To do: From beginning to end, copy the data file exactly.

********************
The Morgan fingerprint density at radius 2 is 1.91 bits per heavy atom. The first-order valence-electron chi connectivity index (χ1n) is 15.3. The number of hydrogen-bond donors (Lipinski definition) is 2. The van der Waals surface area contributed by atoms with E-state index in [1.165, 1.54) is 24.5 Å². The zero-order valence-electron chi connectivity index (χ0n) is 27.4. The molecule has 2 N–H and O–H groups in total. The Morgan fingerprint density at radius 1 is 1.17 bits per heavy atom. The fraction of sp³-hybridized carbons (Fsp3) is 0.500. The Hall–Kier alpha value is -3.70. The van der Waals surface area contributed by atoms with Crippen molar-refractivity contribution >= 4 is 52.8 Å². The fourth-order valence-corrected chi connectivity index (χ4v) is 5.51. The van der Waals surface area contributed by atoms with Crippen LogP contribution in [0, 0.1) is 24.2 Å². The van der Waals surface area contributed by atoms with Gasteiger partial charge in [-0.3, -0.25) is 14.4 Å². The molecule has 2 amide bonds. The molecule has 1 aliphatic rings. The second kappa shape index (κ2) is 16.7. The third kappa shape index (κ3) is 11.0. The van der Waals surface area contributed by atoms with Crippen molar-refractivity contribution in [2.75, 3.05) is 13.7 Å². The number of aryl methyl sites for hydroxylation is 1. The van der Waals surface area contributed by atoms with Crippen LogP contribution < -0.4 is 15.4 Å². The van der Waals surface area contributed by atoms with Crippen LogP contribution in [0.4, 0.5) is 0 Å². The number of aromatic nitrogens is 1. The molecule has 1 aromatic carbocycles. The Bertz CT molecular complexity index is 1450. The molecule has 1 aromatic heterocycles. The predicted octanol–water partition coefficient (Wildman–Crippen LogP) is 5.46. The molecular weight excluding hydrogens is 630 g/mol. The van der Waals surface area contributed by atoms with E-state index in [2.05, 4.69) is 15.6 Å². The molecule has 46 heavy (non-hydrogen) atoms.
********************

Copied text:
The Morgan fingerprint density at radius 2 is 1.91 bits per heavy atom. The first-order valence-electron chi connectivity index (χ1n) is 15.3. The number of hydrogen-bond donors (Lipinski definition) is 2. The van der Waals surface area contributed by atoms with E-state index in [1.165, 1.54) is 24.5 Å². The zero-order valence-electron chi connectivity index (χ0n) is 27.4. The molecule has 2 N–H and O–H groups in total. The Morgan fingerprint density at radius 1 is 1.17 bits per heavy atom. The fraction of sp³-hybridized carbons (Fsp3) is 0.500. The Hall–Kier alpha value is -3.70. The van der Waals surface area contributed by atoms with Crippen molar-refractivity contribution >= 4 is 52.8 Å². The fourth-order valence-corrected chi connectivity index (χ4v) is 5.51. The van der Waals surface area contributed by atoms with Crippen LogP contribution in [0, 0.1) is 24.2 Å². The van der Waals surface area contributed by atoms with Gasteiger partial charge in [-0.3, -0.25) is 14.4 Å². The molecule has 2 amide bonds. The molecule has 1 aliphatic rings. The second kappa shape index (κ2) is 16.7. The third kappa shape index (κ3) is 11.0. The van der Waals surface area contributed by atoms with Crippen molar-refractivity contribution in [2.75, 3.05) is 13.7 Å². The number of aryl methyl sites for hydroxylation is 1. The van der Waals surface area contributed by atoms with Crippen LogP contribution < -0.4 is 15.4 Å². The van der Waals surface area contributed by atoms with Crippen LogP contribution in [0.4, 0.5) is 0 Å². The number of aromatic nitrogens is 1. The molecule has 1 aromatic carbocycles. The Bertz CT molecular complexity index is 1450. The molecule has 1 aromatic heterocycles. The predicted octanol–water partition coefficient (Wildman–Crippen LogP) is 5.46. The molecular weight excluding hydrogens is 630 g/mol. The van der Waals surface area contributed by atoms with E-state index in [2.05, 4.69) is 15.6 Å². The molecule has 46 heavy (non-hydrogen) atoms.